If Waikato is the food bowl of New Zealand  as Lianne Dalziel said in justifying the appointment of former MP Dianne Yates to the Food Standards Australia New Zealand Board, then the province needs to improve its marketing.

I’d have accepted the cream can or horse racing capital, but Waitako wouldn’t immediately come to mind if I was asked which province is the nation’s food bowl.

If we’re going for North Island entrants for the title Hawkes Bay with its wonderful fruit, vegetables, sea food and wine would be a finalist. The Bay of Plenty, Poverty Bay and Northland have a delicious range of fruit and vegetables too; and Wairarapa has wine and olives.

In the South Island, Central Otago can claim the country’s best stone fruit, it has pip fruit and wine too. Nelson and Malborough also grow tasty fruit and have delicious sea food and wine. Canterbury produces tasty fruit and good wine too.

Oysters put Southland on the list, though I’m not sure if swedes would be counted for or against them 🙂

Lamb is legend in Hawkes Bay, Canterbury and Southland, though just about anywhere in New Zealand grows it just as well, and the same can be said for beef.

North Otago may not spring to everyone’s mind as the culinary capital but we have a growing appreciation of our primary produce. There’s a fledging viticulture industry, and Fleurs Place at Moeraki has woken our taste buds to the delights of local fish and sea food. Just as the cold winters add intensity of flavour to Central’s stone fruit, the colder water enhances the flavour of fish, particularly blue cod.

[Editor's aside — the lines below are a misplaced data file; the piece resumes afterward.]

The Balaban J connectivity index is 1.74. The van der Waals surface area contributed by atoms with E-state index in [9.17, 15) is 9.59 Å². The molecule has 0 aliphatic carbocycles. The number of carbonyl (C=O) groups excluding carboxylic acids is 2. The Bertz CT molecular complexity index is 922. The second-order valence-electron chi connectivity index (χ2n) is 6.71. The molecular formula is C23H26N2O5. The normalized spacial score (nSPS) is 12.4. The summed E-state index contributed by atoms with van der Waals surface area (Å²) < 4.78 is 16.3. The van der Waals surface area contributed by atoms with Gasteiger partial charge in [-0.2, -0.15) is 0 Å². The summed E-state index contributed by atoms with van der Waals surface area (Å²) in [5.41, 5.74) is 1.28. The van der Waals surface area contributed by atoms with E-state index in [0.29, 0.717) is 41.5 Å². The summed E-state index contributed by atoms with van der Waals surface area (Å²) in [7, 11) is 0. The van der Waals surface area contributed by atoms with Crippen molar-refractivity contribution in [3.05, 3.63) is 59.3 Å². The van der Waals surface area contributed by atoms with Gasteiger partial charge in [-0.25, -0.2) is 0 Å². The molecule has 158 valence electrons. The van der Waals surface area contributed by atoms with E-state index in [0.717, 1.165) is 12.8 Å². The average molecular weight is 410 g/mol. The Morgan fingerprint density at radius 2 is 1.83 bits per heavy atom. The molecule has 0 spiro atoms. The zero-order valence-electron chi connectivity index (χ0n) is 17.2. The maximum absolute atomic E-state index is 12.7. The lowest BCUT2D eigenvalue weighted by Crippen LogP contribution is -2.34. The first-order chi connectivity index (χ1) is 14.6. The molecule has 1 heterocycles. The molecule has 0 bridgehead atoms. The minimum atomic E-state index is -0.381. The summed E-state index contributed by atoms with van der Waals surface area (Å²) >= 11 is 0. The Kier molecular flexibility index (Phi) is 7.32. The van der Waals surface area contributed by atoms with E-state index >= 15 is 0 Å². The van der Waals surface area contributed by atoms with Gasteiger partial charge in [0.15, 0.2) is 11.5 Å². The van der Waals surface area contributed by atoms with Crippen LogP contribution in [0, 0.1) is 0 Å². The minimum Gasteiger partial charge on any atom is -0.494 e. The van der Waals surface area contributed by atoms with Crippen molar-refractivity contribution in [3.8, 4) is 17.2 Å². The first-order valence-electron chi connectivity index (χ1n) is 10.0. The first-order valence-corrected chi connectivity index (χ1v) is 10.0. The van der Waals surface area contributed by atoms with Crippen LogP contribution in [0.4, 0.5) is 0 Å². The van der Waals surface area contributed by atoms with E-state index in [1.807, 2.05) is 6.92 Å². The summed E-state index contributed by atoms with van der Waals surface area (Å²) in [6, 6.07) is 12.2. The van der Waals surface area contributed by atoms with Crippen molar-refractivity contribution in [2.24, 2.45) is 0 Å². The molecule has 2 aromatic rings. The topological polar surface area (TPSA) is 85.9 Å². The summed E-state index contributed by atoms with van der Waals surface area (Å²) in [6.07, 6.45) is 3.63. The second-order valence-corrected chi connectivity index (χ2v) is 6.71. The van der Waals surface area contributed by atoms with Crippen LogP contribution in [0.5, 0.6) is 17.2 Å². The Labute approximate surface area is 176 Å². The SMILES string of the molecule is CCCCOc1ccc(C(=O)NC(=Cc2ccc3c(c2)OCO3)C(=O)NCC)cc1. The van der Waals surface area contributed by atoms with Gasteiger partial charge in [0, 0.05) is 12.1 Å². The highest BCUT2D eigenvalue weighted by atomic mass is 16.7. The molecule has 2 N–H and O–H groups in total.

Riverstone Kitchen , a finalist in the Cuisine restaurant of the Year, uses as much local produce as possible – including fruit, vegetables and herbs, from its own orchard and garden.

Wasabi is grown in the Waitaki Valley and it also produces very sweet strawberries, raspberries, loganberries, blackberries, tayberries and boysenberries.

Whitestone Cheese has an array of national awards to back up my ever so slightly biased view that they produce the country’s best cheese.

Totara Lowlands  sells the most succulent cherries I have ever eaten – they don’t export so the pick of the crop is sold locally. Their hazelnuts and honey are also top quality.

While we’re in that part of the the district, Totara and nearby Kakanui are renowned for the vegetables from their market gardens and there are simply no better new potatoes in the world than those which grow here. They are no ordinary spuds, they’re more like underground strawberries.

If you don’t understand how proud North Otago would be if we were called the nation’s potato patch then you obviously haven’t tasted the Jersey Bennies which grow here.